Wave of arson attacks hits south Jerusalem

In May alone, firefighters were called out for 1,759 incidents; authorities believe youths responsible for incidents.

PACKET OF MATCHES at scene of J'lem fire 370 (photo credit: Yossi Shahar/Jerusalem Fire and Rescue)
PACKET OF MATCHES at scene of J'lem fire 370
(photo credit: Yossi Shahar/Jerusalem Fire and Rescue)
A rash of suspected arson attacks in open areas around southeast Jerusalem has firefighters scrambling to find a way to stop the fires, believed to have been set by area youths.
In the month of May, firefighters dealt with 1,759 blazes in open areas around that part of the capital, according to Jerusalem Fire and Rescue Services spokesman Asaf Abras. Considering that the Jerusalem district usually deals with about 8,000 such events during the entire year, the number is staggering.
Abras said firefighters had opened 200 investigations into suspected cases of arson since May, and in half of the cases were able to positively identify the source of the fire as having been arson. Sometimes multiple fires are considered part of the same investigation.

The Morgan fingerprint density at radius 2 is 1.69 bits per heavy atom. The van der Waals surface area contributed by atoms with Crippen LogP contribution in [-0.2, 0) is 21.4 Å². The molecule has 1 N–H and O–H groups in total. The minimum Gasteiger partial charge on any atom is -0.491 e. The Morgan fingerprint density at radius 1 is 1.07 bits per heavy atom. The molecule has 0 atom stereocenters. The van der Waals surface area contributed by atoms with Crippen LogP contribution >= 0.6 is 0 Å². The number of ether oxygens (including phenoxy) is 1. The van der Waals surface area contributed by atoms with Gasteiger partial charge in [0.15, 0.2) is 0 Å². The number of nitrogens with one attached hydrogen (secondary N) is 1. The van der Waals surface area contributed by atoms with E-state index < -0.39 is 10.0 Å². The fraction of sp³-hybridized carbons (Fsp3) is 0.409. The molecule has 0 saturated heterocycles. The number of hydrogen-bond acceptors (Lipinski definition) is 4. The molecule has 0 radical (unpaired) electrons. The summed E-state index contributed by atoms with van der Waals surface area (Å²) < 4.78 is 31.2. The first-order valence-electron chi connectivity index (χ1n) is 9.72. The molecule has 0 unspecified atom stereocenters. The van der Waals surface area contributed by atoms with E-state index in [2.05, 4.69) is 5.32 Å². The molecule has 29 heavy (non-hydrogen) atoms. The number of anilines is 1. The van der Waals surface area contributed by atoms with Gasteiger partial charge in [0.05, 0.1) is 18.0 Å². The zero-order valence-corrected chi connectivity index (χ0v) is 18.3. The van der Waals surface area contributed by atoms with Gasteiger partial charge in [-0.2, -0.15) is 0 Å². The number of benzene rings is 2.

Most of the blazes are around the Arnona, Armon Hanatziv, Jebl Mukaber and Sur Bahir neighborhoods. Abras said the fires were so frequent that firefighters often were called back to the same area less than 15 minutes later to deal with another outbreak.
Two suspects aged 14 and 15 were arrested last week in connection with the fires, but since then Abras noted that the blazes had not stopped, leading investigators to believe there could be a large group involved.
Each fire costs thousands of shekels in manpower and equipment, even small outbreaks. According to Abras, a firefighting crew uses at least 3,000 liters of water for a small fire. Sometimes, multiple crews are called to battle forest fires, which can rapidly grow and rage out of control.
Last summer, firefighters dealt with an epidemic of arson in the haredi community, with groups of young boys repeatedly setting fires in open areas. They would watch the firefighters battle the blaze and then taunt them, saying they’d be called back to the same place in less than an hour.
Firefighters initiated a number of meetings with community leaders and rabbis, and made presentations at yeshivot and schools. Abras said they received “full cooperation and support” from the rabbis. This year there has been an 80% decrease in suspected arson in haredi neighborhoods.
The spokesman noted that because this year’s arson attacks seemed to be coming from non-haredi or Arab neighborhoods, he was not sure if meetings with community leaders would produce such effective results. He also encouraged people who live in areas near open fields or abandoned lots to make sure that the spaces around their homes were maintained and cleared of dead plants and other debris to prevent fires from jumping from forests to their neighborhoods.